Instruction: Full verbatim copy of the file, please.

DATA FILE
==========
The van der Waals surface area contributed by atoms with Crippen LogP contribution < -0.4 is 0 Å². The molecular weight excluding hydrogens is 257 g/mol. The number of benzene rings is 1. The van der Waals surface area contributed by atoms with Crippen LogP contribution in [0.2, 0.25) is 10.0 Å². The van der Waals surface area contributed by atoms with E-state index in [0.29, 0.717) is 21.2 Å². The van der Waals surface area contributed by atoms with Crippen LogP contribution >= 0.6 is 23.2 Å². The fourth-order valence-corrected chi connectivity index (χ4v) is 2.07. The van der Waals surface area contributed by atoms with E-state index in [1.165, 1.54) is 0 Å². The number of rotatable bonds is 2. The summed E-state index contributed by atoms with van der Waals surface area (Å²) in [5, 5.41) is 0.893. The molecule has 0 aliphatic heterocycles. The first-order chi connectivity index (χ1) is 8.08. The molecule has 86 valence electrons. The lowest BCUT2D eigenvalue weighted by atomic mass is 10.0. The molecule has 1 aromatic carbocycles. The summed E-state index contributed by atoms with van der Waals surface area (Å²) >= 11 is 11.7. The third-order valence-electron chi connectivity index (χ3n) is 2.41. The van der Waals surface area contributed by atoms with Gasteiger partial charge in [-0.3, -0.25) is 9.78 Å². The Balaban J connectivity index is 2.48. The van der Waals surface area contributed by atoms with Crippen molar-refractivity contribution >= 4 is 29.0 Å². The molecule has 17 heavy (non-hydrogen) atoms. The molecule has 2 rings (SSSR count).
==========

The van der Waals surface area contributed by atoms with Crippen LogP contribution < -0.4 is 0 Å². The molecular weight excluding hydrogens is 257 g/mol. The number of benzene rings is 1. The van der Waals surface area contributed by atoms with Crippen LogP contribution in [0.2, 0.25) is 10.0 Å². The van der Waals surface area contributed by atoms with E-state index in [0.29, 0.717) is 21.2 Å². The van der Waals surface area contributed by atoms with Crippen LogP contribution >= 0.6 is 23.2 Å². The fourth-order valence-corrected chi connectivity index (χ4v) is 2.07. The van der Waals surface area contributed by atoms with E-state index in [1.165, 1.54) is 0 Å². The number of rotatable bonds is 2. The summed E-state index contributed by atoms with van der Waals surface area (Å²) in [5, 5.41) is 0.893. The molecule has 0 aliphatic heterocycles. The first-order chi connectivity index (χ1) is 8.08. The molecule has 86 valence electrons. The lowest BCUT2D eigenvalue weighted by atomic mass is 10.0. The molecule has 1 aromatic carbocycles. The summed E-state index contributed by atoms with van der Waals surface area (Å²) >= 11 is 11.7. The third-order valence-electron chi connectivity index (χ3n) is 2.41. The van der Waals surface area contributed by atoms with Gasteiger partial charge in [-0.3, -0.25) is 9.78 Å². The Balaban J connectivity index is 2.48. The van der Waals surface area contributed by atoms with Crippen molar-refractivity contribution >= 4 is 29.0 Å². The molecule has 17 heavy (non-hydrogen) atoms. The molecule has 2 rings (SSSR count).